The Restoration theatre indicates a new phase of development in British drama, particularly in English comedy. Of the first two representatives of this English comedy, one is Sir George Etherege, a courtier, noted for several leading comedies of the time — The Comical Revenge, or Love in a Tub (1664), She Wou’d if She Cou’d (1668), and The Man of Mode or Sir Fopling Flutter (1676). These comedies may be taken as the first effective specimens of what is popularly known as the comedy of manners and the name of Etherege goes as the first true representative of the new dramatic style of the Restoration. In London, he belonged to the circle of wits that included Sir Charles Sedley and Sir John Rochester.
Etherege’s first play The Comical Revenge or Love in a Tub (performed in 1664) is a kind of tragi-comedy. This has the padding of some serious matters with farcical situations and characters. The dramatic vehicle, followed here, is both prose and rhymed couplets. The play, not a great one in the estimation of the present world, contains many glimpses of the real Restoration society with the dramatist’s deft handling of both situation and dialogue, with the delightful flashes of wit and invention in equal measures.
Etherege’s second play She Wou’d if She Cou’d (performed in 1668) is in prose and seems a much better constructed and more socially realistic comedy, with some tact in the presentation of the character-portraits of fine gentlemen and ladies, with their witty repartees.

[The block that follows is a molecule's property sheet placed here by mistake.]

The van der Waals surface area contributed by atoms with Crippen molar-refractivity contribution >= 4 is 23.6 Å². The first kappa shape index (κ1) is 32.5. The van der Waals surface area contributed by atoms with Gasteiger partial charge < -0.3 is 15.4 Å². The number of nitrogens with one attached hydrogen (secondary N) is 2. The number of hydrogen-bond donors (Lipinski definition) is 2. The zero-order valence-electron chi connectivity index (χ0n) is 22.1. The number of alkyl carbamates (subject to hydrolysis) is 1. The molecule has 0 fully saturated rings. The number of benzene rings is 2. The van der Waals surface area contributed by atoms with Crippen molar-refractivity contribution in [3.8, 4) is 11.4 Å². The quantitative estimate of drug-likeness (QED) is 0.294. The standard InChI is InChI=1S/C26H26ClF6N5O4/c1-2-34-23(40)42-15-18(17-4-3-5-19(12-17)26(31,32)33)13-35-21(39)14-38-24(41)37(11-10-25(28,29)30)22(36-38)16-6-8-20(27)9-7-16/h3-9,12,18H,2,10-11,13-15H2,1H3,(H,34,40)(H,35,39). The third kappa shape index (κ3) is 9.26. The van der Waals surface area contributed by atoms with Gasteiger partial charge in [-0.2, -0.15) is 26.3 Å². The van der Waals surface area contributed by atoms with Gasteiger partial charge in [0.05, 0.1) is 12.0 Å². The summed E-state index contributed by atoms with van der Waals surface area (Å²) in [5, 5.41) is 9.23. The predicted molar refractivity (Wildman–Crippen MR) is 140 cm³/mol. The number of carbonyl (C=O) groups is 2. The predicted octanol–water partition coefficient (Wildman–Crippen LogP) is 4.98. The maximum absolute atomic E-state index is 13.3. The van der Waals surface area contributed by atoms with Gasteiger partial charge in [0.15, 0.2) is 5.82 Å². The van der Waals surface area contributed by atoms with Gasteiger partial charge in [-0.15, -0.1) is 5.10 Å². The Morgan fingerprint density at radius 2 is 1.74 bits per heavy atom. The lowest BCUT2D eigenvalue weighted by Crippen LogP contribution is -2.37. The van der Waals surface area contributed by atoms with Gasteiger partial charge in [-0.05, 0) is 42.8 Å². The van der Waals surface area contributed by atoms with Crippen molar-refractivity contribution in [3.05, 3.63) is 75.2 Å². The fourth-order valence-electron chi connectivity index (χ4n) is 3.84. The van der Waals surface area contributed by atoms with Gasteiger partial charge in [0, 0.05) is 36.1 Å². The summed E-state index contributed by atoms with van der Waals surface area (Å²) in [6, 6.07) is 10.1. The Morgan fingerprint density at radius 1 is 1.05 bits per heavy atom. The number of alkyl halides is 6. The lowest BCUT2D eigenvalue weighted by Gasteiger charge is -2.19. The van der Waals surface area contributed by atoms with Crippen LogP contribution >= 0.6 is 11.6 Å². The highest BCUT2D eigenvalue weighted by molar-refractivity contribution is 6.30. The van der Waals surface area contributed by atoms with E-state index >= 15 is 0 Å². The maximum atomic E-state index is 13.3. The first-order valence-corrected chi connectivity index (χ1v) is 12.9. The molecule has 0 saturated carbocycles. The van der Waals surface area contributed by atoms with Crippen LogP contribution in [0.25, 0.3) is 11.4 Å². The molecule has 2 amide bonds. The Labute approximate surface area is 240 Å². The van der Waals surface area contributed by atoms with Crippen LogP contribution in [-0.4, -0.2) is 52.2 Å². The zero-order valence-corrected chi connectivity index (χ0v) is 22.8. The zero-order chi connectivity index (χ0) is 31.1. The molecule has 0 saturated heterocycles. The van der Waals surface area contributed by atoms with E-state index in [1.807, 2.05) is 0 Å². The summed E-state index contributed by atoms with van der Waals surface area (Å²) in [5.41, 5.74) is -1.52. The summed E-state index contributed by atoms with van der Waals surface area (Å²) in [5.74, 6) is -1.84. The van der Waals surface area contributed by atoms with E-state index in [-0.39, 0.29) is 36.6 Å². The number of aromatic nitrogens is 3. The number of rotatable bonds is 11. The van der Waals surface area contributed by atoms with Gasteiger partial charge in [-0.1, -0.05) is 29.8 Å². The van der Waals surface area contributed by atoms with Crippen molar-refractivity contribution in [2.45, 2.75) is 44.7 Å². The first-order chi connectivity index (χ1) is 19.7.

But Etherege’s last and best comedy is The Man of Mode or Sir Fopling Flutter, in which he is found to successfully animate the spirit of Moliere in the English comedy. The dramatist exhibits here a rare sense of wit and humour, and makes his play thoroughly entertaining with ironic hits on the existing society. The hero of the play, Sir Fopling Flutter, is a grandly drawn fop, who is an amusing coxcomb.
Etherege has much significance in the history of the Restoration theatre, for he may be taken, as indicated, as the true innovator of the comedy of manners. The social representation, with the flash of wit, the sense of humour and well invented dramatic situations is found adequately achieved by him, and here he seems to be almost Congreve’s peer. Of course, there is much of vulgarity and immorality in Etherege’s comedies which lack the fineness of Congreve’s. Addison is quite critical of his plays for ‘sundry lapses into indecency’. On the other hand, Etherege’s plays display a wonderful theatrical sense and a masterly way of inventing dramatic situations and carrying on witty and diverting dialogue. He may not have the brilliance of dialogue and the rarity of fancy of Congreve, but he presents a grand variety of incidents, shows a surer touch in realistic portraiture and offers ample delight with the spontaneous flow of wit and farce.
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